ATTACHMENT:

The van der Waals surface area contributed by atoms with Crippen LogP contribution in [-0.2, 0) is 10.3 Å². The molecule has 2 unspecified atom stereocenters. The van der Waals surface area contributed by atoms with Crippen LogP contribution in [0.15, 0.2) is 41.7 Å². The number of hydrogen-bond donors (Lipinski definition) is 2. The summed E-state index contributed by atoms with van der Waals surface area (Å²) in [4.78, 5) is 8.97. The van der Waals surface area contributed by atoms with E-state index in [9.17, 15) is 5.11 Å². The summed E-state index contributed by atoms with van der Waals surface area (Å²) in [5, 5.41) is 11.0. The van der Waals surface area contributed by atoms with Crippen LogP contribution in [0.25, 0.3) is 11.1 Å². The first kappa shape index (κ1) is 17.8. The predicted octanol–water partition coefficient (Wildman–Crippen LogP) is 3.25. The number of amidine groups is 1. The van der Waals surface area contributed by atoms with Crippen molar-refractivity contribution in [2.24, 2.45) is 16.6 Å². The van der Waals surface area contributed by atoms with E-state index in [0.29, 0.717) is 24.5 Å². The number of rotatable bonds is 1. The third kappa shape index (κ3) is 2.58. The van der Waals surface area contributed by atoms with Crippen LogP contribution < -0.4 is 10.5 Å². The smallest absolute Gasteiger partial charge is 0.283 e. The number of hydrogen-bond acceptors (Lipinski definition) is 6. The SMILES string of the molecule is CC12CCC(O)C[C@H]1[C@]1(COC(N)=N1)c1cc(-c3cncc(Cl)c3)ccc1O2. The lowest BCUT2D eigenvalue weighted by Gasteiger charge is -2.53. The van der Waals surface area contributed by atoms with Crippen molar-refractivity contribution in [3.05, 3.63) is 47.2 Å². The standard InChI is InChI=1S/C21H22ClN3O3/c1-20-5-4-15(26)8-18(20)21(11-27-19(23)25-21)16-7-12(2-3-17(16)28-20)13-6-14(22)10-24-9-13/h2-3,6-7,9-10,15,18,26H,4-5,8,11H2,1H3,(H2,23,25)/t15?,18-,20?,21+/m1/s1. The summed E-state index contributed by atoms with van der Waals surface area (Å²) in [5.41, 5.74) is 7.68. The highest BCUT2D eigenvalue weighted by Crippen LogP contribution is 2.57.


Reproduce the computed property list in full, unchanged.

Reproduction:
The van der Waals surface area contributed by atoms with Crippen LogP contribution in [-0.2, 0) is 10.3 Å². The molecule has 2 unspecified atom stereocenters. The van der Waals surface area contributed by atoms with Crippen LogP contribution in [0.15, 0.2) is 41.7 Å². The number of hydrogen-bond donors (Lipinski definition) is 2. The summed E-state index contributed by atoms with van der Waals surface area (Å²) in [4.78, 5) is 8.97. The van der Waals surface area contributed by atoms with E-state index in [9.17, 15) is 5.11 Å². The summed E-state index contributed by atoms with van der Waals surface area (Å²) in [5, 5.41) is 11.0. The van der Waals surface area contributed by atoms with Crippen LogP contribution in [0.25, 0.3) is 11.1 Å². The first kappa shape index (κ1) is 17.8. The predicted octanol–water partition coefficient (Wildman–Crippen LogP) is 3.25. The number of amidine groups is 1. The van der Waals surface area contributed by atoms with Crippen molar-refractivity contribution in [2.24, 2.45) is 16.6 Å². The van der Waals surface area contributed by atoms with E-state index in [0.29, 0.717) is 24.5 Å². The number of rotatable bonds is 1. The third kappa shape index (κ3) is 2.58. The van der Waals surface area contributed by atoms with Crippen LogP contribution < -0.4 is 10.5 Å². The smallest absolute Gasteiger partial charge is 0.283 e. The number of hydrogen-bond acceptors (Lipinski definition) is 6. The SMILES string of the molecule is CC12CCC(O)C[C@H]1[C@]1(COC(N)=N1)c1cc(-c3cncc(Cl)c3)ccc1O2. The lowest BCUT2D eigenvalue weighted by Gasteiger charge is -2.53. The van der Waals surface area contributed by atoms with Crippen molar-refractivity contribution in [3.05, 3.63) is 47.2 Å². The standard InChI is InChI=1S/C21H22ClN3O3/c1-20-5-4-15(26)8-18(20)21(11-27-19(23)25-21)16-7-12(2-3-17(16)28-20)13-6-14(22)10-24-9-13/h2-3,6-7,9-10,15,18,26H,4-5,8,11H2,1H3,(H2,23,25)/t15?,18-,20?,21+/m1/s1. The summed E-state index contributed by atoms with van der Waals surface area (Å²) in [5.41, 5.74) is 7.68. The highest BCUT2D eigenvalue weighted by Crippen LogP contribution is 2.57.